Interview : Nicky Morgan MP, Conservative Party

Interview : Nicky Morgan MP, Conservative Party

Nicky Morgan stood as the Conservative Candidate for Loughborough at the 2005 General Election and again in 2010, when she was elected to Parliament to be Loughborough’s voice in Westminster. Nicky grew up in Surrey and studied law at Oxford University. She worked as a solicitor specialising in Corporate Law advising a range of private and public companies from 1994 till her election in 2010. In July 2014 Nicky was appointed by the Prime Minister to become Secretary of State for Education. She is also Minister for Women and Equalities.

What role does the education system in the UK have on educating children to understand and embrace peoples differences?

It is vital that all pupils leave school fully prepared for life in modern Britain – and teachers have a key role to play in ensuring this happens. Fundamental to this is encouraging pupils to respect other people’s personal circumstances, backgrounds, beliefs and origins. This can be done through Citizenship and PSHE lessons, but I feel it is best done when respect and tolerance permeate all aspects of school life, from the classroom to the playground. It is not the job of schools alone, however, as parents have an equally important role to play and some of the best schools are already actively involving parents in this work.

Schools like The Dame Elizabeth Cadbury school in Birmingham have been very visible in their support for standing up to homophobia and transphobia in the classroom and supporting key dates like Spirit Day and flying the LGBT pride flag. How important is it that schools are visible in their support for key diversity days and share these days with pupils – increasing knowledge and understanding of different cultures and communities?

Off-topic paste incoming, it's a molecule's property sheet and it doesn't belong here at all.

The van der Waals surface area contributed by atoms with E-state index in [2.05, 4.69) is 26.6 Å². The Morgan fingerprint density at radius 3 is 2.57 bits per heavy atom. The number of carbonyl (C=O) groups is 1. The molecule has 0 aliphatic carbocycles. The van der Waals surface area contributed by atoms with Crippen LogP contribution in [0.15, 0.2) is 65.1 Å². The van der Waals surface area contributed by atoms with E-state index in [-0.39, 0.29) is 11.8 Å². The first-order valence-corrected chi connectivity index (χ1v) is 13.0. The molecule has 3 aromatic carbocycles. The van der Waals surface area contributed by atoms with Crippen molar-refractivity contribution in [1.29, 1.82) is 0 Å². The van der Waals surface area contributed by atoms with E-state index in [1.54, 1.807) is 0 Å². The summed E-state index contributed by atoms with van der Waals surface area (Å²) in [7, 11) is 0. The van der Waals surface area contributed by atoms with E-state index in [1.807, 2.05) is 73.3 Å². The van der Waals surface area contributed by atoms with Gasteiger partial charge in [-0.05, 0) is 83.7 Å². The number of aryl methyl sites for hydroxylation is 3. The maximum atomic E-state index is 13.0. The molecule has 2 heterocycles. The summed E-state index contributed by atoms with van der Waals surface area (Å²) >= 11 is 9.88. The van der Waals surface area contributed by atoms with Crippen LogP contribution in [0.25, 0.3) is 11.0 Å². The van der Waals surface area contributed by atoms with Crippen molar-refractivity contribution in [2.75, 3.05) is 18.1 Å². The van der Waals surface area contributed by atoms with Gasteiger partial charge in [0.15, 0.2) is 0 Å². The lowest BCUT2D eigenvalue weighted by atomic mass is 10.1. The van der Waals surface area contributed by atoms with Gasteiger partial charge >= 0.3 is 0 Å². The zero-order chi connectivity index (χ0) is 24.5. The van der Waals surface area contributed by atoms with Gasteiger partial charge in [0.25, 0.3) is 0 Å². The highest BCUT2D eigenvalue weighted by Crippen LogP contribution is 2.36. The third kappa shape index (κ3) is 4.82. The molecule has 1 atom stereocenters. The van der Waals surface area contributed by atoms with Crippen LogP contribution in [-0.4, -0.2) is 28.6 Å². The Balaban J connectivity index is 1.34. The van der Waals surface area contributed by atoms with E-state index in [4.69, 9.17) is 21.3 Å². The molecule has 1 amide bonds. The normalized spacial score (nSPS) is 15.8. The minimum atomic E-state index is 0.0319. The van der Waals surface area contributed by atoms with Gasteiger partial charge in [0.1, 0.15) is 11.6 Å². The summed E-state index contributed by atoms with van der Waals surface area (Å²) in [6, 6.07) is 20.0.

This kind of bullying affects everyone, not just those who identify as LGBT – anyone who is seen as different can be subjected to intimidating and distressing abuse. I am encouraged by the efforts of schools across the country in tackling homophobia and transphobia. Diversity days can help to support those who feel marginalised, and the best schools already tackle these issues as part of their curriculum. In Government we have taken steps to ensure more young people can grow up free from this kind of bullying, including a £2 million package to help charities develop strategies with schools to tackle homophobic, biphobic and transphobic bullying. We are also providing £4 million to tackle other kinds of bullying, including £1.5 million for those who are bullied because they have special educational needs or disabilities.

Bullying is still a big issue in society and in schools. We know that bullying has a devastating and lasting impact on many people. What message would you give to someone being bullied and what role do schools have in creating cultures where reporting bullying, and being clear it is not acceptable and dealing with it effectively, is encouraged?

We know that bullying is decreasing, but parents across the country – including me – feel that even one child bullied is one too many. No child should arrive at school with the fear that they may be abused, assaulted or mocked. We know that bullying doesn’t just make young people unhappy, but has a very real impact on their attainment and achievement at school, and in some cases has real consequences for young people’s mental health. My message to anyone being bullied is that help is out there and that parents, teachers and charities can all stop you being bullied. We have given schools and charities the funding and the tools to help pupils and they are doing an excellent job, but we parents know that we cannot be complacent until every one of our children are safe and happy in, and out, of school.